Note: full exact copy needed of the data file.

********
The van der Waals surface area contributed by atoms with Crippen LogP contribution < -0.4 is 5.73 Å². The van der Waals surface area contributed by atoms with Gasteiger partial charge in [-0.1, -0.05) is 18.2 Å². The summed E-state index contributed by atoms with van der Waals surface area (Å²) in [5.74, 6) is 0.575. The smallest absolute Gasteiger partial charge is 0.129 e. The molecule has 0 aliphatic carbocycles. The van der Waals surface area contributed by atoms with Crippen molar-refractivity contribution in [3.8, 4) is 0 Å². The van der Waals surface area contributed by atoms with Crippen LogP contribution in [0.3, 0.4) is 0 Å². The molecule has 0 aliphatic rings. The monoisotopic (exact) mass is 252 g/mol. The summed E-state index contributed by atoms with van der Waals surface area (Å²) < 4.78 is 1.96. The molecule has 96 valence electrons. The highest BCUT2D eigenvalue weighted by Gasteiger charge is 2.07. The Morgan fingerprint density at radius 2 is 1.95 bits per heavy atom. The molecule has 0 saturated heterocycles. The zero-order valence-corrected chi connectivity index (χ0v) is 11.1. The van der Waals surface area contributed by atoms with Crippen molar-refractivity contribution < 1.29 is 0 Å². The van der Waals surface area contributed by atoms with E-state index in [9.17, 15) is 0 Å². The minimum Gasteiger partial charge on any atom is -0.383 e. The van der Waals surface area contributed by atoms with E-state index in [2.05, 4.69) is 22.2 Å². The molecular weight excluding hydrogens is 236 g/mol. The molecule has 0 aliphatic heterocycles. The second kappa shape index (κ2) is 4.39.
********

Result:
The van der Waals surface area contributed by atoms with Crippen LogP contribution < -0.4 is 5.73 Å². The van der Waals surface area contributed by atoms with Gasteiger partial charge in [-0.1, -0.05) is 18.2 Å². The summed E-state index contributed by atoms with van der Waals surface area (Å²) in [5.74, 6) is 0.575. The smallest absolute Gasteiger partial charge is 0.129 e. The molecule has 0 aliphatic carbocycles. The van der Waals surface area contributed by atoms with Crippen molar-refractivity contribution in [3.8, 4) is 0 Å². The van der Waals surface area contributed by atoms with Crippen LogP contribution in [0.3, 0.4) is 0 Å². The molecule has 0 aliphatic rings. The monoisotopic (exact) mass is 252 g/mol. The summed E-state index contributed by atoms with van der Waals surface area (Å²) < 4.78 is 1.96. The molecule has 96 valence electrons. The highest BCUT2D eigenvalue weighted by Gasteiger charge is 2.07. The Morgan fingerprint density at radius 2 is 1.95 bits per heavy atom. The molecule has 0 saturated heterocycles. The zero-order valence-corrected chi connectivity index (χ0v) is 11.1. The van der Waals surface area contributed by atoms with Crippen molar-refractivity contribution < 1.29 is 0 Å². The van der Waals surface area contributed by atoms with E-state index in [9.17, 15) is 0 Å². The minimum Gasteiger partial charge on any atom is -0.383 e. The van der Waals surface area contributed by atoms with E-state index in [2.05, 4.69) is 22.2 Å². The molecular weight excluding hydrogens is 236 g/mol. The molecule has 0 aliphatic heterocycles. The second kappa shape index (κ2) is 4.39.